Army troop reductions announced by the Pentagon on Thursday hit bases in Missouri and Kansas, but less than once projected.
Politicians from both states were quick to claim their lobbying minimized what otherwise might have been more severe cuts. But Army officials said the choice of where to cut turned on military needs, not political pressure.
Kansas faces losing fewer than 700 soldiers. State officials said Thursday that the modest reductions show Fort Riley and Fort Leavenworth — which will lose 615 and 80 soldiers, respectively — remain vital to the military.
The reductions amount to 3.8 percent of the nearly 18,000 soldiers at the two posts.
Nationally, the Army plans to cut its active-duty forces by about 8.2 percent, or 40,000 troops, to 450,000 over the next two years.
The civilian workforce will be reduced nationally by as many as 17,000 over the same period, but the details aren’t expected to be announced until September.
Fort Leonard Wood in south-central Missouri will lose about 15 percent of its active-duty troops. A base spokeswoman said leaders do not yet have a breakdown of where the reductions will occur.
The Army’s initial Supplemental Programmatic Environmental Assessment suggested the fort could lose up to 5,400 civilian and military positions by 2020, a prospect that drew more than 2,000 people to a listening session in early March to urge the Army to reconsider such drastic reductions.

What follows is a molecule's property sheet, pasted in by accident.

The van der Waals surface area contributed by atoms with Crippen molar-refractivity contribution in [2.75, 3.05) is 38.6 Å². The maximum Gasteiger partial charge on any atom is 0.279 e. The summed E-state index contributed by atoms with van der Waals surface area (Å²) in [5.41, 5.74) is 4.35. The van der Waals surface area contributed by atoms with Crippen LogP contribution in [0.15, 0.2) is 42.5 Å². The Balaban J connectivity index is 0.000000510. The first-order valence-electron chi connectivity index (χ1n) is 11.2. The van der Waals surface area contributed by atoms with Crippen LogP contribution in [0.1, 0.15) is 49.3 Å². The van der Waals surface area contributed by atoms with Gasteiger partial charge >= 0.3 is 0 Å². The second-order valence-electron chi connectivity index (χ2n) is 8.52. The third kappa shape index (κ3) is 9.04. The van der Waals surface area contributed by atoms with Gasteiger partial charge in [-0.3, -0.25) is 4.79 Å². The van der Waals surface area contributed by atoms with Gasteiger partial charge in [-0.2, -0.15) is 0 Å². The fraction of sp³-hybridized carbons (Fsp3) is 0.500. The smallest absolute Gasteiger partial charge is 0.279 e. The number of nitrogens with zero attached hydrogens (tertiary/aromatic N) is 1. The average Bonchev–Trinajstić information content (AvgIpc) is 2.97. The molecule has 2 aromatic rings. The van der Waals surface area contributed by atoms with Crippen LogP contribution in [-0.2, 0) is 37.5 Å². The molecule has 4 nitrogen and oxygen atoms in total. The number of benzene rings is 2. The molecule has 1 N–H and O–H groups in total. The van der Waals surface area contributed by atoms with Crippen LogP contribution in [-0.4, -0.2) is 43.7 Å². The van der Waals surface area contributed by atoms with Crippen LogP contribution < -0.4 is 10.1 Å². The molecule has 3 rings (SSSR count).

“While budgetary constraints have forced the Army to make difficult decisions, today’s announcement confirms what Missourians already know: Fort Leonard Wood will continue to play a critical role in the training and development of our troops,” according to a joint statement from U.S. Sens. Claire McCaskill, a Democrat, and Republican Roy Blunt, and Republican U.S. Rep. Vicky Hartzler.
Members of Kansas’ congressional delegation and Gov. Sam Brownback said that state was largely spared. U.S. Sen. Jerry Moran, a member of the Senate Appropriations defense subcommittee, said state officials feared Fort Riley would lose a brigade, or 4,000 soldiers, and perhaps thousands more civilian employees.
“I never thought we would be spared completely,” the senator said in an Associated Press interview. “If the Army is going to reduce their forces by 40,000 military men and women, it’s probably unrealistic — it’s unrealistic — to expect there to be nothing at Fort Riley and Fort Leavenworth.”
The troop reductions were 5 percent or less at a majority of the 30 posts facing cuts, but Joint Base Elmendorf-Richardson in Alaska will lose 59 percent of its soldiers. Fort Benning, in Georgia, will lose 29 percent.